|Jonathan India - 2B||Daulton Varsho - RF|
|Brandon Drury - 3B||Josh Rojas - 3B|
|Tommy Pham - LF||Ketel Marte - 2B|
|Joey Votto - 1B||Christian Walker - DH|
|Kyle Farmer - SS||David Peralta - LF|
|Nick Senzel - CF||Pavin Smith - 1B|
|Mike Moustakas - DH||Carson Kelly - C|
|Albert Almora - RF||Alek Thomas - CF|
|Aramis Garcia - C||Geraldo Perdomo - SS|
|Tyler Mahle - RHP||Zach Davies - RHP|
I haven’t watched many D-backs games this year, but one of the things that stood out for me was the terrible performance of home-plate umpire Jerry Meals. For a man in his 25th season as a major-league umpire, his strike zone seemed awful, as documented in my recap. This morning analysis from Ump Scorecards seems to back it up. If you’re not familiar with them, they grade every umpire based on accuracy - how many calls conform to the rule-book - and consistency. how pitches fare in regard to a zone defined by actual called strikes. Meals ended up below average in both categories. The best thing which can be said for him is that he called the game equally poorly for both sides. Unbiased incompetence! Yay!
However. at 92% accurate and 93% consistent, it turns out to have been far from the worst we have endured in 2022. It was more or less in line with Meals’s below-average performances this season, where he has averaged 92.9% for both categories this year. If we use the average of accuracy and consistency as an overall score, the worst umpire Arizona have seen this year was Rob Drake, in the game against the Mets at Chase Field on April 22. He scored a mere 88.9% for accuracy and 89.3% for consistency, The only other umpire to average below 90% was Nick Lentz the previous day, who came in at 90.2% and 89.5%. The best? Lance Barksdale on May 15 against the Cubs, scoring 95.7% and 96.5%.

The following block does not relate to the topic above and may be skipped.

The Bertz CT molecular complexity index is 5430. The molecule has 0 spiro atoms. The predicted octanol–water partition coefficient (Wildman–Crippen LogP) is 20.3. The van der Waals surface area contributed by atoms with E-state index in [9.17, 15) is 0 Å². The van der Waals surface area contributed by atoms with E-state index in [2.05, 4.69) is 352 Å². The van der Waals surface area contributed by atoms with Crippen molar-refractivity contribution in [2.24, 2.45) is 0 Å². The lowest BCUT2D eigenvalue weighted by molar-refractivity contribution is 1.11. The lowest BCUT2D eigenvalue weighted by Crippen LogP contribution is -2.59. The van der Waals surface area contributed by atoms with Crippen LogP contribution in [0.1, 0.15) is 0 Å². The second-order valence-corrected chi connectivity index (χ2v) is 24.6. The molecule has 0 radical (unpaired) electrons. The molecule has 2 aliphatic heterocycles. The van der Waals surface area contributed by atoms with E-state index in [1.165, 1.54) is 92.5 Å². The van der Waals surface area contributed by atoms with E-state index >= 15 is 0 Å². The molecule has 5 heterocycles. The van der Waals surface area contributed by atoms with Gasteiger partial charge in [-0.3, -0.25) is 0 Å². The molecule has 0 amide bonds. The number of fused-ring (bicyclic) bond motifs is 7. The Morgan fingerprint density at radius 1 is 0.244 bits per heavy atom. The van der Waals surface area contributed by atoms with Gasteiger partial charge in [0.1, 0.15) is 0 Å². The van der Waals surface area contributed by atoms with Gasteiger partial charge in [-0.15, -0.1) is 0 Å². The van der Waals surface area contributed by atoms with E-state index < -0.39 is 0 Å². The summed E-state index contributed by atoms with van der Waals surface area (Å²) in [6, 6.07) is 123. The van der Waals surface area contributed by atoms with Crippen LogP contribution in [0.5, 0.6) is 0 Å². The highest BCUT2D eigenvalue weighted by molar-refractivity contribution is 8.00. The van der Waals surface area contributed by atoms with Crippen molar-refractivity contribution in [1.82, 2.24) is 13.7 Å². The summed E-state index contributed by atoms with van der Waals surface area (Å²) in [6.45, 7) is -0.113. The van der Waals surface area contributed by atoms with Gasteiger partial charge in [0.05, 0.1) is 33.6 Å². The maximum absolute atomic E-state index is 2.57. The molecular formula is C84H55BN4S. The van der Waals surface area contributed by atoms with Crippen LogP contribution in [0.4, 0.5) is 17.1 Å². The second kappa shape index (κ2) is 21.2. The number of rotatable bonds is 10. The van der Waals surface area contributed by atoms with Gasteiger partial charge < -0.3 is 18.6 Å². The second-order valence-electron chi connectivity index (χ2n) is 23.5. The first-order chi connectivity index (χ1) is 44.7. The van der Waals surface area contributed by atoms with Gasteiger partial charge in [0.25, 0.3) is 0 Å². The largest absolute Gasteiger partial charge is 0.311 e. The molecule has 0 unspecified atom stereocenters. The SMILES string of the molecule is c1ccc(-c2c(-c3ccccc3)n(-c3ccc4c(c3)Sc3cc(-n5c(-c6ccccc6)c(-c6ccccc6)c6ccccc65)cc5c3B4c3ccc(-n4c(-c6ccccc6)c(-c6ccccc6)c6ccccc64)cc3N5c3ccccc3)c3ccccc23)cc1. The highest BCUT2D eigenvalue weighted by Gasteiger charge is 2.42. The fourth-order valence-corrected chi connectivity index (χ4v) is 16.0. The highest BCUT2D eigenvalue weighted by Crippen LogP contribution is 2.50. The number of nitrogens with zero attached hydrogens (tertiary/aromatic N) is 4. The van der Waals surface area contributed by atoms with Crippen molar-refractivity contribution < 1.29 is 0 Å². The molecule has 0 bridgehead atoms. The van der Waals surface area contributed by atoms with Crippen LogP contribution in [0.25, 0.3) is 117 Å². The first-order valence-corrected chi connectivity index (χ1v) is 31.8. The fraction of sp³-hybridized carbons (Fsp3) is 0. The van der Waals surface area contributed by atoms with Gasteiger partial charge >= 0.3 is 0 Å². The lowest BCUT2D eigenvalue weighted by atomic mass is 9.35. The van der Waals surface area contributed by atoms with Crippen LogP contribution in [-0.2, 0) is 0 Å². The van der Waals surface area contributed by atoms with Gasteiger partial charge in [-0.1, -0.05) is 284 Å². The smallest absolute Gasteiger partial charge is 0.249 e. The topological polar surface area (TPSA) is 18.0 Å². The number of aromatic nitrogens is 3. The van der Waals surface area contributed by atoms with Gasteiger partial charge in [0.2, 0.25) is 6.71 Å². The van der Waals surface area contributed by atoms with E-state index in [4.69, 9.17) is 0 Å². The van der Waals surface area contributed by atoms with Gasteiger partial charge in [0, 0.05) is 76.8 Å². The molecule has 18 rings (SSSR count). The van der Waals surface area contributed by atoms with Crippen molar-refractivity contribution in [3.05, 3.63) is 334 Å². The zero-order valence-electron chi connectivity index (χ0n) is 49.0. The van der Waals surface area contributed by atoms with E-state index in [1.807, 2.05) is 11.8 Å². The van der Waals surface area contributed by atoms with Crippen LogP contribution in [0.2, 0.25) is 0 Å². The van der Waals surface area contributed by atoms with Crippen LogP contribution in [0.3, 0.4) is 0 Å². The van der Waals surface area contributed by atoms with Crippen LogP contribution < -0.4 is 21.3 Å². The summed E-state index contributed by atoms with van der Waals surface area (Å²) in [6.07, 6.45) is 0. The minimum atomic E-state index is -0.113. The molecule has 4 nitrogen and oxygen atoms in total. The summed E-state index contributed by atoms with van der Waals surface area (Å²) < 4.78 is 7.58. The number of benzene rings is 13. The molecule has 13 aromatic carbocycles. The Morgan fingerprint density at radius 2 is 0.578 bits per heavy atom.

But here’s something which truly surprised me. According to the overall Ump Scorecard rankings, no team has been helped more by missed calls this season than the Diamondbacks. 68.2% of them have been in a way that helped Arizona, e.g. strikes called balls when they’re at the plate, vice versa when they’re pitching, so we’ve basically benefited by two calls, for every one which has hurt us. I’ll be honest: it doesn’t feel that way. But it must be admitted, the calls which go against your team e.g. the two terrible ones to Josh Rojas in the ninth inning last night, are likely going to stick in the mind longer than ones which help. We’ll revisit this later in the season and see if the trend is persisting.
Brent Strom notes
- Merrill Kelly felt comfortable with his fastball, saw more velocity than we expected. Poor pitch selection against Drury, but a combination of a couple of things. What upset him most was not holding Reynolds on, and that ended up being the winning run. We need to revisit some things we were doing earlier. Would love for him to increase his curveball usage, and that will help his control improve.
- Dallas Keuchel. Made a start in the ACL. He got a little tired in the fifth inning. There were some positives: he threw a lot of strikes, and his sinker was very good, according to the Trackman data. But we still have some work to do, in terms of getting the arm strength back to where it needs to be. Also things he like elevating the fastball, which he had gotten away from since he was in Houston. He’ll keep working out on a daily basis, and Strom will be going to see him on Thursday’s off-day.
- Zac Gallen. The same thing Strom saw with Kelly - a “fastball heavy approach,” Strom thinks he has three #1 pitches, maybe four. Want to see if there are any traps we are falling into, in terms of sequencing. The error was a factor, but even unearned runs are still on the pitcher not picking up his defense after it.
- Luke Weaver will start the game on Saturday. Strom liked the fact he saw a consistent 94 mph from him in his last outing.
- He was asked about Corbin Martin. Didn’t have much to say about him, but did add, interestingly, that pitchers in Reno are getting used to the idea that thing like ERA matter less than other metrics, e.g. first pitch strike %, swinging strike percentage.